Hyundai has come a long way.
It was 1985, while I was serving as editor of the Phoenix Business Journal, that a representative from the South Korean automaker came into my office to introduce his company, which was just arriving in the U.S. market.
“It’s pronounced ‘hun-day,'” he said. “It rhymes with Sunday.”
I was reminded of that while watching this year’s Super Bowl, during which Hyundai ran a few commercials.
One of them, touting the all-new Genesis luxury car, has a Hyundai representative repeating that “Hyundai rhymes with Sunday” line.
After nearly 14 years in the United States, Hyundai still struggles to get people to pronounce the company’s name correctly, and the Super Bowl ad took aim at that.
The ad had a bigger message: With all of the recent great Hyundai vehicles, and especially now with the Genesis in its lineup, this automaker has finally arrived.
But it’s still amazing to me how many people can’t pronounce the name, though — even people in the auto industry who should have known how to say “Hyundai” a long time ago. Even some Hyundai salespeople and dealers can’t seem to get it right.
And during a conference call earlier this month with a knowledgeable auto industry analyst, who was discussing January’s mostly dismal vehicle sales reports, the man kept referring to the company as “hun-die,” rather than “hun-day.” And this man’s office is just a few miles from Hyundai’s U.S. headquarters in Fountain Valley, Calif.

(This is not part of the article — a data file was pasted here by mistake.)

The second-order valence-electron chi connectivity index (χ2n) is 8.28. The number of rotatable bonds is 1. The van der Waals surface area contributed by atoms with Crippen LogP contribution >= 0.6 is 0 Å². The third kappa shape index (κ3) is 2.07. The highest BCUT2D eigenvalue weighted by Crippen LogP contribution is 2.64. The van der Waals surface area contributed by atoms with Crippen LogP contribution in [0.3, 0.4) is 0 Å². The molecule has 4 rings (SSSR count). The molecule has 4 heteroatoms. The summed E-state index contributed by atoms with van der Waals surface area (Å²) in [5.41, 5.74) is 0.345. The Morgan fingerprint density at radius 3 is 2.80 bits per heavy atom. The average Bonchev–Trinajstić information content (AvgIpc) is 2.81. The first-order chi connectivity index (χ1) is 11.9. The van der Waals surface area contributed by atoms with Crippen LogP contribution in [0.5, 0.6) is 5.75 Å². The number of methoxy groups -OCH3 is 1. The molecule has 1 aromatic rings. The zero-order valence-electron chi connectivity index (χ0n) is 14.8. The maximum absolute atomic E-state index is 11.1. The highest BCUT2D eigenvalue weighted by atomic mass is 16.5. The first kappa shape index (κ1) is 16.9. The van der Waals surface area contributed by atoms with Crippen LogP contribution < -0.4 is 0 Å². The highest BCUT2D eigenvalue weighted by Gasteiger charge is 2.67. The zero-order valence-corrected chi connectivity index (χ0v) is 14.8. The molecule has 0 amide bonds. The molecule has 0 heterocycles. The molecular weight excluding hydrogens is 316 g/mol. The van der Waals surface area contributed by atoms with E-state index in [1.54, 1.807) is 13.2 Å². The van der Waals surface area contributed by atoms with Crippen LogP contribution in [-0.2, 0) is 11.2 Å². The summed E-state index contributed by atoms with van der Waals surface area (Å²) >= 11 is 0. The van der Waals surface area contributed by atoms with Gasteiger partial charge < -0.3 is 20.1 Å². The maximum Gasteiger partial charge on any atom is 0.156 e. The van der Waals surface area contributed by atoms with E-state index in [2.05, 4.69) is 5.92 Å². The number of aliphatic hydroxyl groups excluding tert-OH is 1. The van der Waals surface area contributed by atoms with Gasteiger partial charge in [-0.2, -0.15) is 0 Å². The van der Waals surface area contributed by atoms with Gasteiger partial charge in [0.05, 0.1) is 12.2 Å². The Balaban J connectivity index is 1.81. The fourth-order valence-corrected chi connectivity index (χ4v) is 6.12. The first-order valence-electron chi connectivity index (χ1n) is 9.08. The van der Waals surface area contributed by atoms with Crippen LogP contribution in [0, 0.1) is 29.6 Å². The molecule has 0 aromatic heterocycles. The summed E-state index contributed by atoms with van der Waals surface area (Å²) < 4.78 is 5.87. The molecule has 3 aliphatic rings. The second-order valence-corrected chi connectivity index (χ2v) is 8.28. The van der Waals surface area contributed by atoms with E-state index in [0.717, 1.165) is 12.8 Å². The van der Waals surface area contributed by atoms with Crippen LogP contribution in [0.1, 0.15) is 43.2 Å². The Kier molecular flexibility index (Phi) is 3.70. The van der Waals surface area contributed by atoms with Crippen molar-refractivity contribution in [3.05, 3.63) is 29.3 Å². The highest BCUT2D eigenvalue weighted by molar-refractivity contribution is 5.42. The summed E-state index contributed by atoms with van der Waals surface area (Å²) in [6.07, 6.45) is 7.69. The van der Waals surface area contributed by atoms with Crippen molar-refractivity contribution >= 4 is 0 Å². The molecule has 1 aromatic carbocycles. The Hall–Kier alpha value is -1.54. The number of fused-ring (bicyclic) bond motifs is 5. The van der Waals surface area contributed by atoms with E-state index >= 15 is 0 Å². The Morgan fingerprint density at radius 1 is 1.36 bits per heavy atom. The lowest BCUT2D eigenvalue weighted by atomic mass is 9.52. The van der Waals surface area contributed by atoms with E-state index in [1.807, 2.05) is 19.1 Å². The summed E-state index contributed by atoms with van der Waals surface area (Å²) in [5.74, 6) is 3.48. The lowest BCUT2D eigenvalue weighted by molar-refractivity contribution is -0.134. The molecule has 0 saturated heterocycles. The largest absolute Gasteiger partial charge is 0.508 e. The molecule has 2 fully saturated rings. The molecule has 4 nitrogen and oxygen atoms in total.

The analyst did note that Hyundai’s January sales were up 14 percent over the same month last year, making the automaker one of only two to show sales gains for the month. The other was Subaru, up 8 percent.
Hyundai’s gain was the result of its great product line, its value-pricing strategy, and, perhaps most of all, its new “Hyundai Assurance” plan, under which the automaker pledges to buy back any new Hyundai during the first year of ownership if the buyer becomes unemployed or can’t work because of health problems.
The Super Bowl ads were intended to boost the company’s once very low public image in the U.S. market, touting such things as the choice of the new Genesis as the “North American Car of the Year” in conjunction with the recent Detroit auto show.
This new luxury car — without a luxury nameplate, but a luxury car nonetheless — also received recognition from the Web site About.com as the “Best New Car of 2009.”
It also was named a “Top 5 Luxury Car for 2009” by NADAguides.com, the consumer Web site operated by the National Automobile Dealers Association.
This full-size sedan also earned five-star safety ratings for both front and side impacts in crash tests conducted by the National Highway Traffic Safety Administration.
Michael Deitz, Hyundai Motor America’s product planning manager, suggests that the Genesis “has the technology and features comparable to the world’s leading premium sports sedans at a value Mercedes and BMW can’t beat.”
The car has the look and feel of a large, premium European sedan, but with a much lower starting price: just $33,000 (including $750 freight) for a very well-equipped 290-horsepower 3.8-liter V-6 model, and $38,000 for the 4.6-liter V-8 model with an impressive 375 horsepower.
Hyundai said it expects the Genesis to “compete for customers with cars like Lexus ES, Chrysler 300 and Cadillac CTS,” but added that it has performance capabilities and luxury features are “comparable to sedans costing tens of thousands of dollars more.”